Onboarding

What does a day in life of a software developer look like

Chenosis
POSTED 3 months ago

A developer’s nine to Five in a nutshell, in the morning:
Getting a coffee cup,  snoop on other devs, get some online shopping done.

Blog 1.png 315.82 KB


During the day: Furiously typing on laptop, getting more coffee, celebrating at laptop.

Blog 2.png 333.72 KB


Later on in the day
Talking in meetings, working on a bus/train, saving worlds!

Blog 3.png 346.4 KB
 


It’s more than just coding! Here’s what to tell that aunty who thinks you can fix her PC…
 
The image of a figure in a hoodie hacking away in a dark garage corner is long outdated. By now, the digital life we’ve come to embrace has shed some light on the world behind the apps we rely on and love. Everyone may not know the terms behind the tools they use, but everyone knows who Mark Zuckerberg is and it’s common knowledge that twenty-somethings make millions off apps. Those who take it a step further, making the digital world their own, learning the languages that program the software we interact with everyday, they know more. They know that the future will be powered by the people who code.
 
Developers aim high and work hard to earn a place as an architect of the digital world. Often, they arrive at agencies or corporate companies to a bustle of marketing people barking sprint deadlines, creatives demanding innovation, HR asking IT questions and other developers who would gladly say hi if they had a minute to look up from their screens.
 
Active State compiled a survey pre-pandemic which features data about what developers do most of the time when they aren’t coding (read it here). Take a look:
There may not be time to clarify the details around typical office terms they didn’t teach in varsity. This list will help to make your first few days slightly less confusing.
 
Software design/architecting
Described best by medium.com, software architecture focuses on developing the skeleton and high-level infrastructure of software. Software design concentrates on code level design.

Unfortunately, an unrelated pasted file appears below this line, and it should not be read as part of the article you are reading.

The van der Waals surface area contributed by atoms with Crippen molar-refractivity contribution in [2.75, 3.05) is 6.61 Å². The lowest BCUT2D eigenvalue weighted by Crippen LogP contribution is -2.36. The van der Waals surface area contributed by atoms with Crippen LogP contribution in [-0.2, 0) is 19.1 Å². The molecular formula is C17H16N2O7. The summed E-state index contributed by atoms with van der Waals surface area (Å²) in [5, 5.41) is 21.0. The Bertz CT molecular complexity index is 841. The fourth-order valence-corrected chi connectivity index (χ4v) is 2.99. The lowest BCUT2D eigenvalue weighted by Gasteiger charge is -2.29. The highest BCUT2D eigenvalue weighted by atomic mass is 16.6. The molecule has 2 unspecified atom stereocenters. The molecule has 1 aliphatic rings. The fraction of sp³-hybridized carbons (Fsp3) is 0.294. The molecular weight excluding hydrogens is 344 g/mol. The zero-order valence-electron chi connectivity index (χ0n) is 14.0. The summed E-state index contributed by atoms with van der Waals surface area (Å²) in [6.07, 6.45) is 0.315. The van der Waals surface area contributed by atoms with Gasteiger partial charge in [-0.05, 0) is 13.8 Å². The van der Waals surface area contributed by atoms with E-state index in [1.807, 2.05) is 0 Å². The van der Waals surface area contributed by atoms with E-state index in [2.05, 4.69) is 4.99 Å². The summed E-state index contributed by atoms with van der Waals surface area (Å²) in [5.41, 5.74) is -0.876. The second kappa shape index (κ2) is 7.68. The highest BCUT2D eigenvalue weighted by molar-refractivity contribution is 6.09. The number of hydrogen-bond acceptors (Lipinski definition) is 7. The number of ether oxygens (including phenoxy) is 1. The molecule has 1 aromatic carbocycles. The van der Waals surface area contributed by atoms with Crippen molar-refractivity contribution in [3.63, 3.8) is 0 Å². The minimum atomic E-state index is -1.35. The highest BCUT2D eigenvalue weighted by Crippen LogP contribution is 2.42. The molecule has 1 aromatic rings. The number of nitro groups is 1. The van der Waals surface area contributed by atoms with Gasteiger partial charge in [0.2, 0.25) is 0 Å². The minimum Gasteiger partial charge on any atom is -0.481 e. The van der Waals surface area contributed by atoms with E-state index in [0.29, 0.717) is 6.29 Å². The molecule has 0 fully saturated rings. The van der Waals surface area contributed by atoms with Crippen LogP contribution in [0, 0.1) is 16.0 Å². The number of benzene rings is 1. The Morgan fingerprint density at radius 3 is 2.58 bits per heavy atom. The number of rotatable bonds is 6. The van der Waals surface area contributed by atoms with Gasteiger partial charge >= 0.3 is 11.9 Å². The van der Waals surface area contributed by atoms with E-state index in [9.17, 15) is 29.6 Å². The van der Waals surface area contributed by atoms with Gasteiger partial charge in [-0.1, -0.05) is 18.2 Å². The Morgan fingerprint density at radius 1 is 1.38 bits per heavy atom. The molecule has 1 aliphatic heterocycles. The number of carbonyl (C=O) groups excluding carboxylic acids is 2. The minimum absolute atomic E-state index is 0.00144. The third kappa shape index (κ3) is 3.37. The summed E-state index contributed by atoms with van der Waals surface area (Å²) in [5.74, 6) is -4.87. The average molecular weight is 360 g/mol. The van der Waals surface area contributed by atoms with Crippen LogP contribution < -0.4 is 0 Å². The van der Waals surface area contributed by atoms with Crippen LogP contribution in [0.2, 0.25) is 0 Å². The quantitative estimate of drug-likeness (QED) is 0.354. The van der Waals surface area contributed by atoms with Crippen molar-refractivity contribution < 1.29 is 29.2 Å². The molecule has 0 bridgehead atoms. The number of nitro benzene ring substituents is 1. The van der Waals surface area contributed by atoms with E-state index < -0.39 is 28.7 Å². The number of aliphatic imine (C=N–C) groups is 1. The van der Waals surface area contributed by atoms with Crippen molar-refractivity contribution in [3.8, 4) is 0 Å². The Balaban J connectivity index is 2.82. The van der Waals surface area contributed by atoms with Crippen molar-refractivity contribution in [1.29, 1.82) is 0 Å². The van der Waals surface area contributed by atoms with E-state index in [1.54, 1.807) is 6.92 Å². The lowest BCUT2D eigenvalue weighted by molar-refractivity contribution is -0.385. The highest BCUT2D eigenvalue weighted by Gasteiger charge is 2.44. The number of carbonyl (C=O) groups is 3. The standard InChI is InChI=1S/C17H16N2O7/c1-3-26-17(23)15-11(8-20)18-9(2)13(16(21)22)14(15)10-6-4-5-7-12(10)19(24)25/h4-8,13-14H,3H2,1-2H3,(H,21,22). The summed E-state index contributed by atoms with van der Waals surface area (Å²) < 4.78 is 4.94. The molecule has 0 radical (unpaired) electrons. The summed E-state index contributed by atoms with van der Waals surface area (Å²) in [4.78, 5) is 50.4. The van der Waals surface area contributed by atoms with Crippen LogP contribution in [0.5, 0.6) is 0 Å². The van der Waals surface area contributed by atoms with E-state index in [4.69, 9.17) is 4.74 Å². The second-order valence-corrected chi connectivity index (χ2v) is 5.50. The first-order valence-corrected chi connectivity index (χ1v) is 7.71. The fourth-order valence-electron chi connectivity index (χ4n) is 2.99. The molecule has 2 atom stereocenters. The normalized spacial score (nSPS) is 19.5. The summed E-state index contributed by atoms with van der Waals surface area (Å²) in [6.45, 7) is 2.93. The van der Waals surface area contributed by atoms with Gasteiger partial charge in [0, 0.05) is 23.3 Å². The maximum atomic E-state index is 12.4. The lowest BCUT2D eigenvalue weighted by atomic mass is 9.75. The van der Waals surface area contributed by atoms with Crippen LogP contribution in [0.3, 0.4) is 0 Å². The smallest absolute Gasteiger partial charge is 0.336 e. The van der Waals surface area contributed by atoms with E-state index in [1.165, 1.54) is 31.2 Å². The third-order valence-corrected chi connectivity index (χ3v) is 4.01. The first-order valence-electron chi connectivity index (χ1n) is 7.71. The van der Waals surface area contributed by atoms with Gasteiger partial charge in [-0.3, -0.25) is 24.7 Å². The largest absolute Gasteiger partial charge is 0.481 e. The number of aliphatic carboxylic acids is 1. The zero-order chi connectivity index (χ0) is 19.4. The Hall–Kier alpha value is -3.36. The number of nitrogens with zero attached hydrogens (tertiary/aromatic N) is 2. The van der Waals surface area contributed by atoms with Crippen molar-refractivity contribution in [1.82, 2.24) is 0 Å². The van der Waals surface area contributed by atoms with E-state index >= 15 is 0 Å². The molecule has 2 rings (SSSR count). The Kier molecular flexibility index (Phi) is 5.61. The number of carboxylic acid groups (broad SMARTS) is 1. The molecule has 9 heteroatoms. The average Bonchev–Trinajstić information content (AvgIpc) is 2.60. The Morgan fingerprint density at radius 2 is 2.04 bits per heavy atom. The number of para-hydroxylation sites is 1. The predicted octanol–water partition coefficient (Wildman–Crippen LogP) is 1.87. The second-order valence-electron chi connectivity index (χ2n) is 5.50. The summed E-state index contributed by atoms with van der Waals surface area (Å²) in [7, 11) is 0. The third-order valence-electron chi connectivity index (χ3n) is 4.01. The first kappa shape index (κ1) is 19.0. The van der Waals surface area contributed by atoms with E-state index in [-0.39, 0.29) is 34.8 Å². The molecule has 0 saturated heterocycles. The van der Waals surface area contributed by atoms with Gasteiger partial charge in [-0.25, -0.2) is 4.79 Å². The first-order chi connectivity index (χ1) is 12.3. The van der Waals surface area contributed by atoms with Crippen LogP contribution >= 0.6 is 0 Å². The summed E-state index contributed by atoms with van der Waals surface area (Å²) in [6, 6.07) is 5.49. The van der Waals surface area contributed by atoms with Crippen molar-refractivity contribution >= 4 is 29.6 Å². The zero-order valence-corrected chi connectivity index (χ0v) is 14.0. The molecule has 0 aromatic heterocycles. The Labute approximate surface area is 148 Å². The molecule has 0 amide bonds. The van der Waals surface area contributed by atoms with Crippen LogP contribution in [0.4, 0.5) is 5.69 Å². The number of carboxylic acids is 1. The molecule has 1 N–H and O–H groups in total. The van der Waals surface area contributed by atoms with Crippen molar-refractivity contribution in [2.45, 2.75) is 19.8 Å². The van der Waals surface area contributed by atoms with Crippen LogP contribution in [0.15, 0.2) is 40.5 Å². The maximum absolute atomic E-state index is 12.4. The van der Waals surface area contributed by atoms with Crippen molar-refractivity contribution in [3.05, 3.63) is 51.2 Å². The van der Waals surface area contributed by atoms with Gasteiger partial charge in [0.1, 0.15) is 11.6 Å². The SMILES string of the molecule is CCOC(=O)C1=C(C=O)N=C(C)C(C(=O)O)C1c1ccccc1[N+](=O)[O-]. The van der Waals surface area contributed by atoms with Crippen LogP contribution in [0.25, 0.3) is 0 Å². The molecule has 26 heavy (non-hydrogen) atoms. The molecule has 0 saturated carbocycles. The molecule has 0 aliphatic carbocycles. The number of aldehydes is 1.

This part of the job is all about building a strong foundation for your application so your team can thank you later.
 
Stand-up meeting
Stand-up or standing meetings come from a way of working known as Agile. Usually set at the beginning of the work day, team members literally stand during these meetings because they’re supposed to be short. Be prepared to tell the rest of the team which tasks you’ve completed, what you’re currently working on and what you plan to work on next.

Stand-ups are a great way to keep everyone accountable for their work and squash potential stumbling blocks before they trip up the whole project. (source: kanbanize)
 
Testing
Straightforward as it may seem, it’s important to understand the different types of tests and the reasons we perform them. IBM lists 8 different types of software tests, including acceptance testing to verify whether the system works as intended and stress testing to see how much strain the platform can take before it fails.
 
A developer that takes testing seriously saves companies time and money in the long run.
 
Resolving Bugs
Even digital ecosystems are prone to bugs, so developers are also exterminators! Bugs are common in every digital platform and it’s the developer’s job to squash them before visitors notice and flee to another website. According to techopedia, a bug fix is also called a program temporary fix (PTF).  
 
Other team members and the clients you built the platform for will log a ticket if they spot an error or glitch so you can be made aware and solve the problem.
 
Performing maintenance
Once a solution has gone live, the developer needs to keep making improvements to provide a great user experience. This involves increasing site speed, resolving bugs and ensuring optimal functionality across the platform. According to Thales, software maintenance is also about modifying and updating the software to keep up with customer needs.
 
The extent to which maintenance is performed will depend on your client’s budget and their vision for the future of the platform.
 
Investigating security issues
Save yourself and clients from future disasters by making security a priority from day 1. Security is a major concern for individuals and businesses that rely on digital services to keep private information private.
 
According to research gate, security risk assessments should be integrated into each phase of software development.   


Socialising ideas
Part of a developer’s role involves getting colleagues and/or clients to buy in to an idea or way of working. This goes beyond just communicating the idea; it’s about getting other people involved so you can gather feedback and additional ideas.
 
A successfully socialised idea will take on a life of its own. The team at Vable have some tips to help you get it right.  
 
Creating new instances
The programs you build are objects and instances are copies of that object. Techopedia explains an instance as an occurrence of anything where the basic structure stays the same but the attributes differ.
 
In the case of web pages that use the same structure but the details differ, creating instances can save time and make testing easier later on.
 
Did we miss a term you’re unsure about? Comment and let us know so we can help you understand!